The result returned 0 entries, which was disappointing. I spent more time trying different ldapsearches and using ldapwhoami with some potential credentials with no luck. Probably time to get back to the web server and see if we can use enumeration to gather any more info.

Website Enumeration

Back to the website, I decided to use gobuster to map out any paths I could find on the site. After doing some reading of the documentation, and of some Nagios forum posts, I was able to try a few different paths:

gobuster dir -u http://nagios.monitored.htb/nagiosxi -s 200,204,307,301,403 -b '' -k -w /usr/share/wordlists/dirbuster/directory-list-2.3-medium.txt
gobuster dir -k -u https://nagios.monitored.htb/nagios -s 200,204,307,403 -b '' -k -w /usr/share/wordlists/dirbuster/directory-list-2.3-medium.txt
gobuster dir -k -u https://nagios.monitored.htb/nagiosxi -s 200,204,307,403 -b '' -k -w ../Common-PHP-Filenames.txt -x php

I also used this wordlist to identify some other interesting paths, and found some other paths after looking through some known exploits that utilized certain paths.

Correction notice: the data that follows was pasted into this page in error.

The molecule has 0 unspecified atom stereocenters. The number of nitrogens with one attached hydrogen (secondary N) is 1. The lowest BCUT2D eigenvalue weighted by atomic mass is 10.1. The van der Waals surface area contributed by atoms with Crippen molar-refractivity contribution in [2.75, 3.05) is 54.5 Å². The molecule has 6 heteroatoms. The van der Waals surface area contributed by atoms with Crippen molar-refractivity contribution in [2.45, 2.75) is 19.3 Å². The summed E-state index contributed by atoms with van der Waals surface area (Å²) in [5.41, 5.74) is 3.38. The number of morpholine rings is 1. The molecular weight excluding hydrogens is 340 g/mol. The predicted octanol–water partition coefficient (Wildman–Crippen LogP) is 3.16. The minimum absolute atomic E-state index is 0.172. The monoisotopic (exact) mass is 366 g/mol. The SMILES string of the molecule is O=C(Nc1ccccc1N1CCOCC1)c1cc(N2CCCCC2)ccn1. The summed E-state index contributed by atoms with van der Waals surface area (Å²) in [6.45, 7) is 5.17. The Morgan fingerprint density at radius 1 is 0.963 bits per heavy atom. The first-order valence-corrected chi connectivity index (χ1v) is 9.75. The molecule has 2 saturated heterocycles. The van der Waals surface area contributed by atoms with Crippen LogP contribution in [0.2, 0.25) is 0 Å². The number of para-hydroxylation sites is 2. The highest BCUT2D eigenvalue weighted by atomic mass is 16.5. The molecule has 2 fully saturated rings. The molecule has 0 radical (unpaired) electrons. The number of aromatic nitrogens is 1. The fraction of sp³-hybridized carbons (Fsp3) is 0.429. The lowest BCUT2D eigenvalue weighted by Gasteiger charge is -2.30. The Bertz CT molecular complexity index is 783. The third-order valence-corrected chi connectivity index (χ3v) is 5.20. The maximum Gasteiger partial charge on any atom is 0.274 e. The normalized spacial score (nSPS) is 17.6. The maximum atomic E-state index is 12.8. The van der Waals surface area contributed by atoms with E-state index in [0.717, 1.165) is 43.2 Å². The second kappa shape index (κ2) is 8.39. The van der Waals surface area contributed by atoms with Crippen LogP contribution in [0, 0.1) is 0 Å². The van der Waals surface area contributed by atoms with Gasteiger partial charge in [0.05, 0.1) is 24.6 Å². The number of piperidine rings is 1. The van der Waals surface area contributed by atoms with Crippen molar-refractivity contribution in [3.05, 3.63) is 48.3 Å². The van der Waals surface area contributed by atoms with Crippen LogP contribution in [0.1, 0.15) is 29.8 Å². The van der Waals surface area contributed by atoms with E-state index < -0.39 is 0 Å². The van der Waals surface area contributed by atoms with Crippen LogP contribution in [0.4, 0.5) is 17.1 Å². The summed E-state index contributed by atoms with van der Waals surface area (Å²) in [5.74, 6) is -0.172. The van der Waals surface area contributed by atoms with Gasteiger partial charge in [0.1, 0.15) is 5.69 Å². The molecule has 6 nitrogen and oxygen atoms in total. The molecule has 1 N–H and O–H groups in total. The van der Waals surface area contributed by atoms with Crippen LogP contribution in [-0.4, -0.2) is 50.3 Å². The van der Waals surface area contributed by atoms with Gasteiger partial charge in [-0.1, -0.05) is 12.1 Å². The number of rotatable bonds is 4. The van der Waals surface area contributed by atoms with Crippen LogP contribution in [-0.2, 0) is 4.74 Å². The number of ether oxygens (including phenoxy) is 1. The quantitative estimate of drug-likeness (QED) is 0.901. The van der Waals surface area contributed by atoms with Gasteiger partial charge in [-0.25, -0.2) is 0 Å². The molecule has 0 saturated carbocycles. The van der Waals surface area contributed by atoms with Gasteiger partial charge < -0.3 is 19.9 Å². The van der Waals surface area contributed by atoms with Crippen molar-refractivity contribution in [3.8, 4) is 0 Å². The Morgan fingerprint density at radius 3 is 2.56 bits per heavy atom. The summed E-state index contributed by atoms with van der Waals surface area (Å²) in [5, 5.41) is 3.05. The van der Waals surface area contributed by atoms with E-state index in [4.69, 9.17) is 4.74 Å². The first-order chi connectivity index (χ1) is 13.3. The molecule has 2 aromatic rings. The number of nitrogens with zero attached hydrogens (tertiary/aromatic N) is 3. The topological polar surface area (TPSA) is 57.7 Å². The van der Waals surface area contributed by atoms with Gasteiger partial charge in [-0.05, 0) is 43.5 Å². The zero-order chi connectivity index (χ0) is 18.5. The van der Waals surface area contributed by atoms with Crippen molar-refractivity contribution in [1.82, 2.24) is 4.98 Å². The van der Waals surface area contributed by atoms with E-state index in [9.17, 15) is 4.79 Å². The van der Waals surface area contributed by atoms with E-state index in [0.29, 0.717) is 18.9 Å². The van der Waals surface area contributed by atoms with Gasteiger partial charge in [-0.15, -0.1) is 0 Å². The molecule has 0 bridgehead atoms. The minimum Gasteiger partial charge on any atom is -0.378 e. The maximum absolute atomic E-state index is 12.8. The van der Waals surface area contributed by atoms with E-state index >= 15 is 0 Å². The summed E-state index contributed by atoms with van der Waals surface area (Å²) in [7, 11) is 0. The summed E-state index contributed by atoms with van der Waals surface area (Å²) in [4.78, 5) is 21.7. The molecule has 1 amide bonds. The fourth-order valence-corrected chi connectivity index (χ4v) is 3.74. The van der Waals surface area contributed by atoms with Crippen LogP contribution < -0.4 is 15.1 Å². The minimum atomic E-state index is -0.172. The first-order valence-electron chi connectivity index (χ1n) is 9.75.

From these commands, we were able to find a couple of interesting things

The /nagios path displayed a basic auth username/password prompt. I tried the default credentials and a few common ones with no luck. I then tried the /terminal path. This showed a page run by software called Shell in a Box which allows you to connect a terminal session to a web browser. I researched that to see if I could find any exploits and tried some default credentials but that didn’t give me anything either. Similarly for the /api path, I didn’t find much there that was interesting. I decided I’d leave those paths and come back to them later if I found anything else that could be useful.

🏕️ Checkpoint